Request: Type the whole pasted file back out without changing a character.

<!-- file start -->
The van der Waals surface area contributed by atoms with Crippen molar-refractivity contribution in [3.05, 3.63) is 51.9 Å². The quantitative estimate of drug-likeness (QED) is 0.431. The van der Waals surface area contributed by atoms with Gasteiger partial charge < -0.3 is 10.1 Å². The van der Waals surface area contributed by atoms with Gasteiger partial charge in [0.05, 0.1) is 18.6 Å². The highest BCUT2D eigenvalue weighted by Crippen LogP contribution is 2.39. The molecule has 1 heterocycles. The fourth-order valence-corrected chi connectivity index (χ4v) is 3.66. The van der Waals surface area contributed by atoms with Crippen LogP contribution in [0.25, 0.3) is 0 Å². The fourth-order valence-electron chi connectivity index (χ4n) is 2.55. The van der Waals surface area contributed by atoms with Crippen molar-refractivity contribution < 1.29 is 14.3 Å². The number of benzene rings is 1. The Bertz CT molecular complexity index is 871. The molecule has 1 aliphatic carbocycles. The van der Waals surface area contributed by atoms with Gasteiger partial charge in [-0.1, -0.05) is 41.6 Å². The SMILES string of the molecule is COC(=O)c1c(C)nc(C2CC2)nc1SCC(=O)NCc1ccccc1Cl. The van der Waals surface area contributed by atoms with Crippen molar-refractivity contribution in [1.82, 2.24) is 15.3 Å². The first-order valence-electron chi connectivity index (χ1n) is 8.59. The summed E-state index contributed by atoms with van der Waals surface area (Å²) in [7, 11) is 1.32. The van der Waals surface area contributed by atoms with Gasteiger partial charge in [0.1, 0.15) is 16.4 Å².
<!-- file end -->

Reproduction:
The van der Waals surface area contributed by atoms with Crippen molar-refractivity contribution in [3.05, 3.63) is 51.9 Å². The quantitative estimate of drug-likeness (QED) is 0.431. The van der Waals surface area contributed by atoms with Gasteiger partial charge < -0.3 is 10.1 Å². The van der Waals surface area contributed by atoms with Gasteiger partial charge in [0.05, 0.1) is 18.6 Å². The highest BCUT2D eigenvalue weighted by Crippen LogP contribution is 2.39. The molecule has 1 heterocycles. The fourth-order valence-corrected chi connectivity index (χ4v) is 3.66. The van der Waals surface area contributed by atoms with Crippen LogP contribution in [0.25, 0.3) is 0 Å². The fourth-order valence-electron chi connectivity index (χ4n) is 2.55. The van der Waals surface area contributed by atoms with Crippen molar-refractivity contribution < 1.29 is 14.3 Å². The number of benzene rings is 1. The Bertz CT molecular complexity index is 871. The molecule has 1 aliphatic carbocycles. The van der Waals surface area contributed by atoms with Gasteiger partial charge in [-0.1, -0.05) is 41.6 Å². The SMILES string of the molecule is COC(=O)c1c(C)nc(C2CC2)nc1SCC(=O)NCc1ccccc1Cl. The van der Waals surface area contributed by atoms with Crippen molar-refractivity contribution in [1.82, 2.24) is 15.3 Å². The first-order valence-electron chi connectivity index (χ1n) is 8.59. The summed E-state index contributed by atoms with van der Waals surface area (Å²) in [7, 11) is 1.32. The van der Waals surface area contributed by atoms with Gasteiger partial charge in [0.1, 0.15) is 16.4 Å².